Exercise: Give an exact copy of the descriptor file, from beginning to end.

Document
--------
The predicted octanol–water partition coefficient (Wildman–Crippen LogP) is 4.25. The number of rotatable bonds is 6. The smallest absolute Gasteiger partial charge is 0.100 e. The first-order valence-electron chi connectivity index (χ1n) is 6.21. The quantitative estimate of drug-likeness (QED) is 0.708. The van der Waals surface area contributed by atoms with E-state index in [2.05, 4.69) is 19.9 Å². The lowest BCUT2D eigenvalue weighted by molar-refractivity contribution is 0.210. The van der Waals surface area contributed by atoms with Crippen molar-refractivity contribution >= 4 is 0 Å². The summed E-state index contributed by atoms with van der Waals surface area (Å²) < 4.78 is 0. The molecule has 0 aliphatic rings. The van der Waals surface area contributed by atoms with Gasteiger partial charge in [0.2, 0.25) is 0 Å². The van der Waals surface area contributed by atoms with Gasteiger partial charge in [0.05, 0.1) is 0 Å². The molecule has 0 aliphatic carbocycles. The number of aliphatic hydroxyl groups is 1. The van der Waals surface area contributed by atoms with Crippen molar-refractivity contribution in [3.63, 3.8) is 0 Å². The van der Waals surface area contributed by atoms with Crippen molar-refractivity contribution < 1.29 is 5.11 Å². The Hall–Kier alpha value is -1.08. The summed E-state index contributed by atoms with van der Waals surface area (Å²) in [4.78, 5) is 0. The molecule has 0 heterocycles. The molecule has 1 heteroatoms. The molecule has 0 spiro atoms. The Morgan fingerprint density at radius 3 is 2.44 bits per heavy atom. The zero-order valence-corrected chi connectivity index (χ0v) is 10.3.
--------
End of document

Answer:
The predicted octanol–water partition coefficient (Wildman–Crippen LogP) is 4.25. The number of rotatable bonds is 6. The smallest absolute Gasteiger partial charge is 0.100 e. The first-order valence-electron chi connectivity index (χ1n) is 6.21. The quantitative estimate of drug-likeness (QED) is 0.708. The van der Waals surface area contributed by atoms with E-state index in [2.05, 4.69) is 19.9 Å². The lowest BCUT2D eigenvalue weighted by molar-refractivity contribution is 0.210. The van der Waals surface area contributed by atoms with Crippen molar-refractivity contribution >= 4 is 0 Å². The summed E-state index contributed by atoms with van der Waals surface area (Å²) < 4.78 is 0. The molecule has 0 aliphatic rings. The van der Waals surface area contributed by atoms with Gasteiger partial charge in [0.2, 0.25) is 0 Å². The van der Waals surface area contributed by atoms with Gasteiger partial charge in [0.05, 0.1) is 0 Å². The molecule has 0 aliphatic carbocycles. The number of aliphatic hydroxyl groups is 1. The van der Waals surface area contributed by atoms with Crippen molar-refractivity contribution in [3.63, 3.8) is 0 Å². The van der Waals surface area contributed by atoms with Crippen molar-refractivity contribution < 1.29 is 5.11 Å². The Hall–Kier alpha value is -1.08. The summed E-state index contributed by atoms with van der Waals surface area (Å²) in [4.78, 5) is 0. The molecule has 0 heterocycles. The molecule has 1 heteroatoms. The molecule has 0 spiro atoms. The Morgan fingerprint density at radius 3 is 2.44 bits per heavy atom. The zero-order valence-corrected chi connectivity index (χ0v) is 10.3.